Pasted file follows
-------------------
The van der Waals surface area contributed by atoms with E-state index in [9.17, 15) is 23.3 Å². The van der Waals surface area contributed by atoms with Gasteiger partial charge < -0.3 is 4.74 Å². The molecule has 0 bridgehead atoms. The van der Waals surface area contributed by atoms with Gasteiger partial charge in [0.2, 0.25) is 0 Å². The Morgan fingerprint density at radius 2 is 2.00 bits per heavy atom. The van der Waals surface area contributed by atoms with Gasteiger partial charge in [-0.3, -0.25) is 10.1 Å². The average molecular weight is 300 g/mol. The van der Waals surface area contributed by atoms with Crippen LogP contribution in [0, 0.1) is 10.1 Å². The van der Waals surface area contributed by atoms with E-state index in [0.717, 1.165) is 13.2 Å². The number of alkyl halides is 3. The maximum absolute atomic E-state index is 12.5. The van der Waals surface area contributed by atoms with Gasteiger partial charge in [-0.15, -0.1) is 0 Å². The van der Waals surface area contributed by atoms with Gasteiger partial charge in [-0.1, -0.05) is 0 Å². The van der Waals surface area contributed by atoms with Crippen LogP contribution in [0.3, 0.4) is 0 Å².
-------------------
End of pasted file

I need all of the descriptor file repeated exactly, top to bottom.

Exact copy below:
The van der Waals surface area contributed by atoms with E-state index in [9.17, 15) is 23.3 Å². The van der Waals surface area contributed by atoms with Gasteiger partial charge < -0.3 is 4.74 Å². The molecule has 0 bridgehead atoms. The van der Waals surface area contributed by atoms with Gasteiger partial charge in [0.2, 0.25) is 0 Å². The Morgan fingerprint density at radius 2 is 2.00 bits per heavy atom. The van der Waals surface area contributed by atoms with Gasteiger partial charge in [-0.3, -0.25) is 10.1 Å². The average molecular weight is 300 g/mol. The van der Waals surface area contributed by atoms with Crippen LogP contribution in [0, 0.1) is 10.1 Å². The van der Waals surface area contributed by atoms with E-state index in [0.717, 1.165) is 13.2 Å². The number of alkyl halides is 3. The maximum absolute atomic E-state index is 12.5. The van der Waals surface area contributed by atoms with Gasteiger partial charge in [-0.15, -0.1) is 0 Å². The van der Waals surface area contributed by atoms with Gasteiger partial charge in [-0.1, -0.05) is 0 Å². The van der Waals surface area contributed by atoms with Crippen LogP contribution in [0.3, 0.4) is 0 Å².